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NewsJon Moxley Reveals When He Knew AEW Was Here to Stay

Jon Moxley Reveals When He Knew AEW Was Here to Stay

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All Elite Wrestling (AEW) star Jon Moxley was recently interviewed by TV Insider to talk about several professional wrestling topics.

Here are the highlights:

When he realized AEW is here for the duration:

There are so many promotions that have come and gone and tried to make a go of it and failed. Over the years there are people who make a lot of big promises wherever I’ve been. First time you hear something like this you initially think, “I’ll believe it when I see it.” A lot of the stuff was in play, top secret, before even people knew about it. There was infrastructure being built before the public knew this would be a thing. When I first came into the fold, it became real. I thought how this was where I want to be and do with my career.

My goals aligned with theirs, so we were all on the same page. A lot of people think we are in some honeymoon period and the hot thing right now, but we already proved we are not going to go away. We have this audience that was underserved for so long. When we started, they [WWE] were starting to counter-program right out of the gate without us getting a foothold or established in the market. Now we are here. That was gratifying to see us on top. Kind of like a middle finger. The main thing that is driving all this forward is the fans.

There is a bigger fan base for wrestling than people maybe ever thought. You have wrestling fans in the closet so to speak. Now there is this alternative, it’s cool to be a wrestling fan in 2020. There is an audience for this. The energy and passion and excitement we get from the fans whether it’s in an arena or a f—’in boat in the middle of the ocean, they are all there for us.

That is what is driving this whole thing forward. That last show of the cruise everyone was just hanging out and hugging and high-fiving. It really felt like we are all on the same team and in this together as wrestling fans. We come together from different walks of life because we love this crazy thing called wrestling.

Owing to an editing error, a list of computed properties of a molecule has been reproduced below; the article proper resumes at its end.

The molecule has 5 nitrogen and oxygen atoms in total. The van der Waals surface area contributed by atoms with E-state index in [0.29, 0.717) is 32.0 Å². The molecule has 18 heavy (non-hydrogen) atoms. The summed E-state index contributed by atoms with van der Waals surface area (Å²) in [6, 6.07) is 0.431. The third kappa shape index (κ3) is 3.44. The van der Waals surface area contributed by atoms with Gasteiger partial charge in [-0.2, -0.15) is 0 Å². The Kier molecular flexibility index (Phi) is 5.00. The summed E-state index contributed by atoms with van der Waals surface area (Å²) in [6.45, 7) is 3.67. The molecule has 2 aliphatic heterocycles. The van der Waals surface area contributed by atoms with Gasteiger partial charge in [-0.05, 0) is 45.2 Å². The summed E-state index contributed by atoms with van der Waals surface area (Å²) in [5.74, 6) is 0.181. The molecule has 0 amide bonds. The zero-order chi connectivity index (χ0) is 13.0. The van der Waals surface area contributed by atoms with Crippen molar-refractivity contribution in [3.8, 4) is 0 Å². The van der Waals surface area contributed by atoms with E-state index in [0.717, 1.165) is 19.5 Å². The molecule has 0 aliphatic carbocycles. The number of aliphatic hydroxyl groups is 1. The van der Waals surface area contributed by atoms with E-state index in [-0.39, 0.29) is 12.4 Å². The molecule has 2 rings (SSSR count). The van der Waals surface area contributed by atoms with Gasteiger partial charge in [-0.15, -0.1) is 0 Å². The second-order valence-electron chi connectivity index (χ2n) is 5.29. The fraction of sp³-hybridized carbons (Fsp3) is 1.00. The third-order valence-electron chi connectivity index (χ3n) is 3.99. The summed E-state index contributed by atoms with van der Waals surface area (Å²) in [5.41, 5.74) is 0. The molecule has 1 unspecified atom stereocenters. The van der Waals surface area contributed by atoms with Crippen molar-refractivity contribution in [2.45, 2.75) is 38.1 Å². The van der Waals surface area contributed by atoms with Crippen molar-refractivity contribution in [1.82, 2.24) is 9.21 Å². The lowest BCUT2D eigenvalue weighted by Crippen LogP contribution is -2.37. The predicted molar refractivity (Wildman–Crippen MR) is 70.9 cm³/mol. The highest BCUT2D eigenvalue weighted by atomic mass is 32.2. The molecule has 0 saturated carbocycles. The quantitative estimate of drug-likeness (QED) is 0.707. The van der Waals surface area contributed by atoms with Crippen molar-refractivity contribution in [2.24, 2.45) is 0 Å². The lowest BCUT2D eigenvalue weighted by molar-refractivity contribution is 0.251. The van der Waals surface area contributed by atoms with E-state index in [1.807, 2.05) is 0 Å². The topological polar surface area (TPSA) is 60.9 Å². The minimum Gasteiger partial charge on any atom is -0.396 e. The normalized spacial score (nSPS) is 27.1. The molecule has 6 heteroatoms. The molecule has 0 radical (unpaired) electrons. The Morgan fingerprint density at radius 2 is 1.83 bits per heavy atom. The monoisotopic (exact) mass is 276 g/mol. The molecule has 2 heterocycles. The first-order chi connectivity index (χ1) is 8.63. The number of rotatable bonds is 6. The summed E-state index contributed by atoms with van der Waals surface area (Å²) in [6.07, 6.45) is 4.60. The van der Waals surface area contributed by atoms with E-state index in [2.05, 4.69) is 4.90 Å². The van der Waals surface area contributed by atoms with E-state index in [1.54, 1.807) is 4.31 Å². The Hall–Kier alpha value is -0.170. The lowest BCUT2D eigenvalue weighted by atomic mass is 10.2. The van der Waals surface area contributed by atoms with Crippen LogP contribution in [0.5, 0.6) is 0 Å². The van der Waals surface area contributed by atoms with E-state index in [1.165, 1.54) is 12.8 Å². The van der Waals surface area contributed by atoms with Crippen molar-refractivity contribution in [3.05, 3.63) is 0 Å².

Enjoying putting his feud with Chris Jericho together:

It’s what it’s supposed to be. That’s pro wrestling. That’s the kind of wrestling I enjoyed as a kid. That’s the thing. The difference for us is we don’t have to have 37 pay-per-views a year and 600 network specials every year. We have Dynamite every week but four or five pay-per-views a year. We can keep those high-quality, big matches for those. A big fight feel. I think some of that has been missing over the last few years when you have to rush through stories and car crash stuff and give away so much on TV.

The gratifying part for me is that it’s so much easier. You don’t have to overcomplicate things. The story is simple. You have professionals who know what they are doing, veteran guys. Sometimes you can take risks and try something out. Maybe it works or doesn’t. It’s always great to be willing to do that. The lack of 30 writers buzzing around with all this weird f—’in energy is the biggest difference.

Instead of a 10-minute sports entertainment segment, at AEW I don’t have anyone bugging me with 40-page script to memorize or drilled to me how it’s supposed to be done. It’s very stress-free when you just let guys do their jobs. It’s easier when you have more in command of the rudder of the ship. Better than having the wind blowing in 50 f—-’in directions.

The transition from WWE’s schedule to AEW:

The schedule for me hasn’t really let up at all. Other than that initial month after I put my foot on the gas pedal. I did shows in Japan and AEW starting going into the summer. I also had to deal with injuries too on top of that….I just went from Jacksonville to Tokyo to Memphis to home for like 30 seconds and to Cleveland and Japan and back to Alabama. I’m all over the place, but I feel more in control of that. It’s less someone put a trip to Japan or Australia or England because I have to.

I’m excited. Even today on my day off doing media, it doesn’t feel like something I have to do because I’m passionate about this product. I want to get people in the building and help out. I do have to be mindful not to overextend myself. When you work for AEW and Japan and do movies and other projects not related to wrestling, I have to make sure I have enough energy for it. But it’s all stuff I’m passionate about and stuff I would essentially do for free.

I was wasting time the last five or six years. I don’t want to waste any more time. There is a balance. I do have to factor in my wife and where she is at and make sure we meet up and I can be with her. We figure out a way to make it work. It’s ingrained in my head at this point to go, go, go. I’m older, smarter, and made all these mistakes. I’m not going to blatantly work through injuries or break my body down until it’s purple. I can take a few days off and be in control. It’s a transition but a positive one.

Also Read: Eric Bischoff Explains Why He Doesn’t See Jon Moxley as AEW’s Top Guy

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